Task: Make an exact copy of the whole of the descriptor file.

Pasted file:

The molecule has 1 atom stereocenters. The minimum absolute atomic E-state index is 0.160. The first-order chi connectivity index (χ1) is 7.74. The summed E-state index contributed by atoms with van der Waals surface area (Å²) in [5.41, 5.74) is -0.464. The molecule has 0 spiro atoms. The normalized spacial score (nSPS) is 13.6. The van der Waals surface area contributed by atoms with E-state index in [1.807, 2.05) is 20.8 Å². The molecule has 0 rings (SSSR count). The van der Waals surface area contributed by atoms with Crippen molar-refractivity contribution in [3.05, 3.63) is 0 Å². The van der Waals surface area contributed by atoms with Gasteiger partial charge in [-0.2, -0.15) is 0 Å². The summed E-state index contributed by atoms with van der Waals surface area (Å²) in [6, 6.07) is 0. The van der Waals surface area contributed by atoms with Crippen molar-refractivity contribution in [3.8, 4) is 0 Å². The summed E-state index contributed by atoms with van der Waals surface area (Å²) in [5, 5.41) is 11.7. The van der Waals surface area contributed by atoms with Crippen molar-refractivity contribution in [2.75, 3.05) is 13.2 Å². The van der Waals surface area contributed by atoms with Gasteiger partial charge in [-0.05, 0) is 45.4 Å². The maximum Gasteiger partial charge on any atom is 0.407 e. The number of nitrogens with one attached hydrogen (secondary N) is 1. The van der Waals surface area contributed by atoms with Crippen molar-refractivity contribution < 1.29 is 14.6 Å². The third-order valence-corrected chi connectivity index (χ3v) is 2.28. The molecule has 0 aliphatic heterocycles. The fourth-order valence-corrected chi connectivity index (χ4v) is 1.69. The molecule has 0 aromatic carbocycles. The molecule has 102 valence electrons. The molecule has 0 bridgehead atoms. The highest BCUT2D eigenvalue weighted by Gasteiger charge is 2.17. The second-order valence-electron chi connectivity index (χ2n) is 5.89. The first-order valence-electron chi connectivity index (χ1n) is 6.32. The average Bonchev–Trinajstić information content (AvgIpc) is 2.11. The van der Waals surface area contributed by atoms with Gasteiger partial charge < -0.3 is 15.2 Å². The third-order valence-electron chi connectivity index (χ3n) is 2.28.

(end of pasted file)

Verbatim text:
The molecule has 1 atom stereocenters. The minimum absolute atomic E-state index is 0.160. The first-order chi connectivity index (χ1) is 7.74. The summed E-state index contributed by atoms with van der Waals surface area (Å²) in [5.41, 5.74) is -0.464. The molecule has 0 spiro atoms. The normalized spacial score (nSPS) is 13.6. The van der Waals surface area contributed by atoms with E-state index in [1.807, 2.05) is 20.8 Å². The molecule has 0 rings (SSSR count). The van der Waals surface area contributed by atoms with Crippen molar-refractivity contribution in [3.05, 3.63) is 0 Å². The van der Waals surface area contributed by atoms with Gasteiger partial charge in [-0.2, -0.15) is 0 Å². The summed E-state index contributed by atoms with van der Waals surface area (Å²) in [6, 6.07) is 0. The van der Waals surface area contributed by atoms with Crippen molar-refractivity contribution in [3.8, 4) is 0 Å². The summed E-state index contributed by atoms with van der Waals surface area (Å²) in [5, 5.41) is 11.7. The van der Waals surface area contributed by atoms with Crippen molar-refractivity contribution in [2.75, 3.05) is 13.2 Å². The van der Waals surface area contributed by atoms with Gasteiger partial charge in [-0.05, 0) is 45.4 Å². The maximum Gasteiger partial charge on any atom is 0.407 e. The number of nitrogens with one attached hydrogen (secondary N) is 1. The van der Waals surface area contributed by atoms with Crippen molar-refractivity contribution < 1.29 is 14.6 Å². The third-order valence-corrected chi connectivity index (χ3v) is 2.28. The molecule has 0 aliphatic heterocycles. The fourth-order valence-corrected chi connectivity index (χ4v) is 1.69. The molecule has 0 aromatic carbocycles. The molecule has 102 valence electrons. The molecule has 0 bridgehead atoms. The highest BCUT2D eigenvalue weighted by Gasteiger charge is 2.17. The second-order valence-electron chi connectivity index (χ2n) is 5.89. The first-order valence-electron chi connectivity index (χ1n) is 6.32. The average Bonchev–Trinajstić information content (AvgIpc) is 2.11. The van der Waals surface area contributed by atoms with Gasteiger partial charge < -0.3 is 15.2 Å². The third-order valence-electron chi connectivity index (χ3n) is 2.28.